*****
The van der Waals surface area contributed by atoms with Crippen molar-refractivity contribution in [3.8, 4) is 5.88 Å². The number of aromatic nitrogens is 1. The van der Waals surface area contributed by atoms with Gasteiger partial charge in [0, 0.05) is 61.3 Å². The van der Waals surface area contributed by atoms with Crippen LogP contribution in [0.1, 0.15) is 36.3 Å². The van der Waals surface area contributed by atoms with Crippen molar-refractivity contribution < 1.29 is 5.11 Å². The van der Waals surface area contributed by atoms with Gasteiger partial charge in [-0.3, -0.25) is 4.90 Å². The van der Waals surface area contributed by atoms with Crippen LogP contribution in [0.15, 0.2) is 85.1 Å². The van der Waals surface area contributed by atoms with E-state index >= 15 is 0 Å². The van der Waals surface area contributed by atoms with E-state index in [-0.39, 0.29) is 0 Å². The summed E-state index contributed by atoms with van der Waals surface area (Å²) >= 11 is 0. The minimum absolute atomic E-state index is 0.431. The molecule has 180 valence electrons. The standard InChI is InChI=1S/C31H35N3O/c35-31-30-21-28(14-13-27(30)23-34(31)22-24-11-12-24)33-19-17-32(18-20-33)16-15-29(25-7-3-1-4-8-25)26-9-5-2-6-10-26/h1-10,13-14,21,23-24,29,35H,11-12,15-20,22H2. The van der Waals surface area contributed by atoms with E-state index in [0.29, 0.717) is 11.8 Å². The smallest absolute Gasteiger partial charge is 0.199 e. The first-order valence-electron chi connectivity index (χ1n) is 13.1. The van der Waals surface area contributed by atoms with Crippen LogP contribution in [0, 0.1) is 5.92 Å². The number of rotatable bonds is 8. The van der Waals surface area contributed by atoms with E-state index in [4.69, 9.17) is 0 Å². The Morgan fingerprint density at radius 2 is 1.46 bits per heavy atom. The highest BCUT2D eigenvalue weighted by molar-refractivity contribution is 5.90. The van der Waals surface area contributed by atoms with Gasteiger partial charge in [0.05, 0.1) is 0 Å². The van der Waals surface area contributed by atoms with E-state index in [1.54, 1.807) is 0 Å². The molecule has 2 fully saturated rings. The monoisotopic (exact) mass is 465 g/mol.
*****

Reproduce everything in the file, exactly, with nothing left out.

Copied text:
The van der Waals surface area contributed by atoms with Crippen molar-refractivity contribution in [3.8, 4) is 5.88 Å². The number of aromatic nitrogens is 1. The van der Waals surface area contributed by atoms with Gasteiger partial charge in [0, 0.05) is 61.3 Å². The van der Waals surface area contributed by atoms with Crippen LogP contribution in [0.1, 0.15) is 36.3 Å². The van der Waals surface area contributed by atoms with Crippen molar-refractivity contribution < 1.29 is 5.11 Å². The van der Waals surface area contributed by atoms with Gasteiger partial charge in [-0.3, -0.25) is 4.90 Å². The van der Waals surface area contributed by atoms with Crippen LogP contribution in [0.15, 0.2) is 85.1 Å². The van der Waals surface area contributed by atoms with E-state index >= 15 is 0 Å². The van der Waals surface area contributed by atoms with E-state index in [-0.39, 0.29) is 0 Å². The summed E-state index contributed by atoms with van der Waals surface area (Å²) >= 11 is 0. The minimum absolute atomic E-state index is 0.431. The molecule has 180 valence electrons. The standard InChI is InChI=1S/C31H35N3O/c35-31-30-21-28(14-13-27(30)23-34(31)22-24-11-12-24)33-19-17-32(18-20-33)16-15-29(25-7-3-1-4-8-25)26-9-5-2-6-10-26/h1-10,13-14,21,23-24,29,35H,11-12,15-20,22H2. The van der Waals surface area contributed by atoms with E-state index in [0.29, 0.717) is 11.8 Å². The smallest absolute Gasteiger partial charge is 0.199 e. The first-order valence-electron chi connectivity index (χ1n) is 13.1. The van der Waals surface area contributed by atoms with Crippen LogP contribution in [0, 0.1) is 5.92 Å². The number of rotatable bonds is 8. The van der Waals surface area contributed by atoms with E-state index in [4.69, 9.17) is 0 Å². The Morgan fingerprint density at radius 2 is 1.46 bits per heavy atom. The highest BCUT2D eigenvalue weighted by molar-refractivity contribution is 5.90. The van der Waals surface area contributed by atoms with Gasteiger partial charge in [0.05, 0.1) is 0 Å². The van der Waals surface area contributed by atoms with E-state index in [1.54, 1.807) is 0 Å². The molecule has 2 fully saturated rings. The monoisotopic (exact) mass is 465 g/mol.